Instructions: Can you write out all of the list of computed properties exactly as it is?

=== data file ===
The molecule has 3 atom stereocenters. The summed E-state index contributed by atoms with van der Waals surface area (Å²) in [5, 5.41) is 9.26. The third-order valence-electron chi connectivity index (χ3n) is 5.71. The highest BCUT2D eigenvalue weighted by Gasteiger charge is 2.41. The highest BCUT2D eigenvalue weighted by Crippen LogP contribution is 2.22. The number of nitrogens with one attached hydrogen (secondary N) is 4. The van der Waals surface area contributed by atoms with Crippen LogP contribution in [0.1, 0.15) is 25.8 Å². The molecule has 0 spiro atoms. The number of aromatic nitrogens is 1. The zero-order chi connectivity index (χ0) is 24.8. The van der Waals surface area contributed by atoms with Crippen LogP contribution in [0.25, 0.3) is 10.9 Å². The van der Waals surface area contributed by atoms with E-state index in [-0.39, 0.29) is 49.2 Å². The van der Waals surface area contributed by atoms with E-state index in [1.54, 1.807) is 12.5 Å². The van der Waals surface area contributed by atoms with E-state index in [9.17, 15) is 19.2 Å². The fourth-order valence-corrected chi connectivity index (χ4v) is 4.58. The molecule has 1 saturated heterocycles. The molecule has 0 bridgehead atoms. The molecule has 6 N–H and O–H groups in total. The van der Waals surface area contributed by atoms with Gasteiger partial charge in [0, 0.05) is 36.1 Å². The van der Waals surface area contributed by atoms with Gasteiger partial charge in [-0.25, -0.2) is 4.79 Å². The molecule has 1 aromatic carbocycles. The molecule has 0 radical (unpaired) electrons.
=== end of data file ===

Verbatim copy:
The molecule has 3 atom stereocenters. The summed E-state index contributed by atoms with van der Waals surface area (Å²) in [5, 5.41) is 9.26. The third-order valence-electron chi connectivity index (χ3n) is 5.71. The highest BCUT2D eigenvalue weighted by Gasteiger charge is 2.41. The highest BCUT2D eigenvalue weighted by Crippen LogP contribution is 2.22. The number of nitrogens with one attached hydrogen (secondary N) is 4. The van der Waals surface area contributed by atoms with Crippen LogP contribution in [0.1, 0.15) is 25.8 Å². The molecule has 0 spiro atoms. The number of aromatic nitrogens is 1. The zero-order chi connectivity index (χ0) is 24.8. The van der Waals surface area contributed by atoms with Crippen LogP contribution in [0.25, 0.3) is 10.9 Å². The van der Waals surface area contributed by atoms with E-state index in [-0.39, 0.29) is 49.2 Å². The van der Waals surface area contributed by atoms with E-state index in [1.54, 1.807) is 12.5 Å². The van der Waals surface area contributed by atoms with E-state index in [9.17, 15) is 19.2 Å². The fourth-order valence-corrected chi connectivity index (χ4v) is 4.58. The molecule has 1 saturated heterocycles. The molecule has 0 bridgehead atoms. The molecule has 6 N–H and O–H groups in total. The van der Waals surface area contributed by atoms with Gasteiger partial charge in [0, 0.05) is 36.1 Å². The van der Waals surface area contributed by atoms with Gasteiger partial charge in [-0.25, -0.2) is 4.79 Å². The molecule has 1 aromatic carbocycles. The molecule has 0 radical (unpaired) electrons.